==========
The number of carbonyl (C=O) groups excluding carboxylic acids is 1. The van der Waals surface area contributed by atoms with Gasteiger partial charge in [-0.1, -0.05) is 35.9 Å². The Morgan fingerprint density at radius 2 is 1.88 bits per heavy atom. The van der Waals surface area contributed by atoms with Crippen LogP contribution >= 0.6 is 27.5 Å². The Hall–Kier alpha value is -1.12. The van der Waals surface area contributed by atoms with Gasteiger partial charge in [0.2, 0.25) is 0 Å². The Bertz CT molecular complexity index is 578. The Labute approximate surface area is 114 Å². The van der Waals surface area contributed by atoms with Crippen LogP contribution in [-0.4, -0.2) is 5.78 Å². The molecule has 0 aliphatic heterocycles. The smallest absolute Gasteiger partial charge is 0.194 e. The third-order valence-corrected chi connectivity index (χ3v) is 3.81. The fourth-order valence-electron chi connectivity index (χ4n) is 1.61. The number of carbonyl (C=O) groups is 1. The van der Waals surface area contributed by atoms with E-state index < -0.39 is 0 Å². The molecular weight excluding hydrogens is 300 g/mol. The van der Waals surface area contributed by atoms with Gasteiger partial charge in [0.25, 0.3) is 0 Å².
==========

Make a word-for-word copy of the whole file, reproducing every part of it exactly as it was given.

The number of carbonyl (C=O) groups excluding carboxylic acids is 1. The van der Waals surface area contributed by atoms with Gasteiger partial charge in [-0.1, -0.05) is 35.9 Å². The Morgan fingerprint density at radius 2 is 1.88 bits per heavy atom. The van der Waals surface area contributed by atoms with Crippen LogP contribution >= 0.6 is 27.5 Å². The Hall–Kier alpha value is -1.12. The van der Waals surface area contributed by atoms with Gasteiger partial charge in [0.2, 0.25) is 0 Å². The Bertz CT molecular complexity index is 578. The Labute approximate surface area is 114 Å². The van der Waals surface area contributed by atoms with Crippen LogP contribution in [-0.4, -0.2) is 5.78 Å². The molecule has 0 aliphatic heterocycles. The smallest absolute Gasteiger partial charge is 0.194 e. The third-order valence-corrected chi connectivity index (χ3v) is 3.81. The fourth-order valence-electron chi connectivity index (χ4n) is 1.61. The number of carbonyl (C=O) groups is 1. The van der Waals surface area contributed by atoms with E-state index < -0.39 is 0 Å². The molecular weight excluding hydrogens is 300 g/mol. The van der Waals surface area contributed by atoms with Gasteiger partial charge in [0.25, 0.3) is 0 Å².